Calaveras Creativas Project

Today, I am sharing with you my calaveras creativas project idea. Last year, in the weeks around El Día de los Muertos, I saw so many awesome ideas on Pinterest, and I wished I had seen them early enough to do something with them. I was determined to incorporate some of these fun things into my curriculum for this school year.

The problem is, with an already packed curriculum, I found trouble with fitting in another cultural project or activity. Certainly, we study this holiday in class as it is a pertinent piece of Hispanic culture. However, I find this particular cultural study to be the only one in which some of the middle school students and their parents give resistance to participating. For instance, some of my fellow foreign language teachers have had complaints from parents after assigning the traditional altar as a mandatory class project. Although we took the time to study the historical and cultural significance of the holiday during class time, I offered the calaveras creativas project as a bonus opportunity for the students who wished to spend their time putting forth creative effort in honor of the holiday. This way, those who wanted to participate were able to do so, and those who didn’t shouldn’t have had an issue. Shouldn’t always being the key word when dealing with students and parents.

For the project, the students were asked to create some kind of decoration involving a typical El Día de los Muertos calavera. I showed the students some of the following ideas.

Painted nails or Face Paint.





Painted Pumpkins.

Sugar Skull Cookies.

I gave the students a week to turn in their optional calaveras creativas projects. I was so pleased at some of the things which were turned in. Of course, I accepted photos for a lot of the projects since the students couldn’t come to school wearing face paint. My rule about the photos was that the student had to be visible in the photo along with the item. I was concerned some students might simply find a photo online and try to pass it off as his or her own. Unfortunately, because the students’ faces are visible in all of the photos, I can’t share any of them here on this post. Such a shame, too, because I have some creative kiddos! Some of the calaveras creativas were made of Halloween candy. Others did the sandwiches and the face paint. Some made drawings. Some of the drawings were a little on the rough side, but they met all the expectations I had set for the calaveras creativas project (original work, the product had to show knowledge of the meaning and/or decor of Day of the Dead, etc.)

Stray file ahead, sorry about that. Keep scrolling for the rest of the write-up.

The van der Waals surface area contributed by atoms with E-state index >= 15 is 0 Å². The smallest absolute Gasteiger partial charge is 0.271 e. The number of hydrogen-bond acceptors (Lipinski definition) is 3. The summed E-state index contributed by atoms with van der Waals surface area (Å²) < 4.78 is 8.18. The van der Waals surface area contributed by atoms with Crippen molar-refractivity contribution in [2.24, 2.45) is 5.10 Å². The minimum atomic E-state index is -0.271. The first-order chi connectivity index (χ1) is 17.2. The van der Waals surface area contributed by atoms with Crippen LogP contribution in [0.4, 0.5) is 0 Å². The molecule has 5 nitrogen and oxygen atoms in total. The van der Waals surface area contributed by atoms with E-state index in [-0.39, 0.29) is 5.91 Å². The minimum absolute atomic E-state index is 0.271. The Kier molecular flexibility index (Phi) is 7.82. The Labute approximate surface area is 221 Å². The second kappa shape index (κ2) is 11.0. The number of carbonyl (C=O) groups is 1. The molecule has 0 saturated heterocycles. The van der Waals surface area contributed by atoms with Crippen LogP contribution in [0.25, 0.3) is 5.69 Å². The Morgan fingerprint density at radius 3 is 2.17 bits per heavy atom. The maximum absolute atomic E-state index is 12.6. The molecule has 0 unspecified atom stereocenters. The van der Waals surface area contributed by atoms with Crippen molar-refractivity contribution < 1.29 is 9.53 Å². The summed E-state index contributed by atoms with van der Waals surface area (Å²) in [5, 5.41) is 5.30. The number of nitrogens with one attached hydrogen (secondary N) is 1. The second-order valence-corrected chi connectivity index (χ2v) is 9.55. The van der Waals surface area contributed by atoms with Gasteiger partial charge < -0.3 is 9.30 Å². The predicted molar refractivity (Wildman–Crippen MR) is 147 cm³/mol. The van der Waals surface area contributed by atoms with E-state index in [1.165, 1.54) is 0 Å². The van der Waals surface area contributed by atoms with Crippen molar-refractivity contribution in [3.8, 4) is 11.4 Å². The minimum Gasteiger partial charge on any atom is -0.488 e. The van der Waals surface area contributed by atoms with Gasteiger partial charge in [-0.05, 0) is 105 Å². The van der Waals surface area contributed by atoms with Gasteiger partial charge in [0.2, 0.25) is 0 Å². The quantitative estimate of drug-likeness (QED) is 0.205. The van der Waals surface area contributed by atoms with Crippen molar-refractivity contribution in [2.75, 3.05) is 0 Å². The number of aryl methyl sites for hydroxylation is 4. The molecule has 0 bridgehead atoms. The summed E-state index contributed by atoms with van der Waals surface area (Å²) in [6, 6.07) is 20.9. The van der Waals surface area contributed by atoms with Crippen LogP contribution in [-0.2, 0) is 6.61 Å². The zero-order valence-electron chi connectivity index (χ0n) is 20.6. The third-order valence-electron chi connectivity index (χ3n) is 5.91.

One young lady – who is a super, super talented artist – created the following artwork. I was so impressed with it that it just had to be framed. She came up to my desk yesterday and said, “You put it in a frame?”

I said, “Of course! It was too good not to do so. Everyone has been asking about it all day.”

It was so cute how she was trying to hide her smile, acting like it wasn’t that big of a deal, as she said, “Really? What have they been saying?”

Look at it for yourself. Wouldn’t you have framed it, too?

Calaveras Creativas project

Calaveras Creativas project – bonus opportunity

If you try the Calaveras Creativas project in your classroom, I would love to see some of the finished products. It’s amazing how creative kids are!


  1. The Gifted Gabber says:

    Wow, Anne! Beautiful daughter and beautiful face paint!

    Thank you for the tip on the wording. I may try that in the future. You are right – sometimes all it takes it a slight difference in how you present something!

  2. Anne K says:

    Amy, What a great post – filled with ideas and inspiration! I pinned some of those links and I will probably make a project sheet for next year. Tell your student that I love her artwork too, please.

    One thing I found that made Day of the Dead easier for the parents I deal with is eliminating the word altar in both Spanish and English. I use ofrenda and offering instead, so that it doesn't sound religious. Maybe that will work at your school too.

    My daughter decided to paint her face as a lark (not for credit in any class). Here's a link to her picture if you want to look. (She's a bit older than Scooter Britches. *sigh*)

    Much love!


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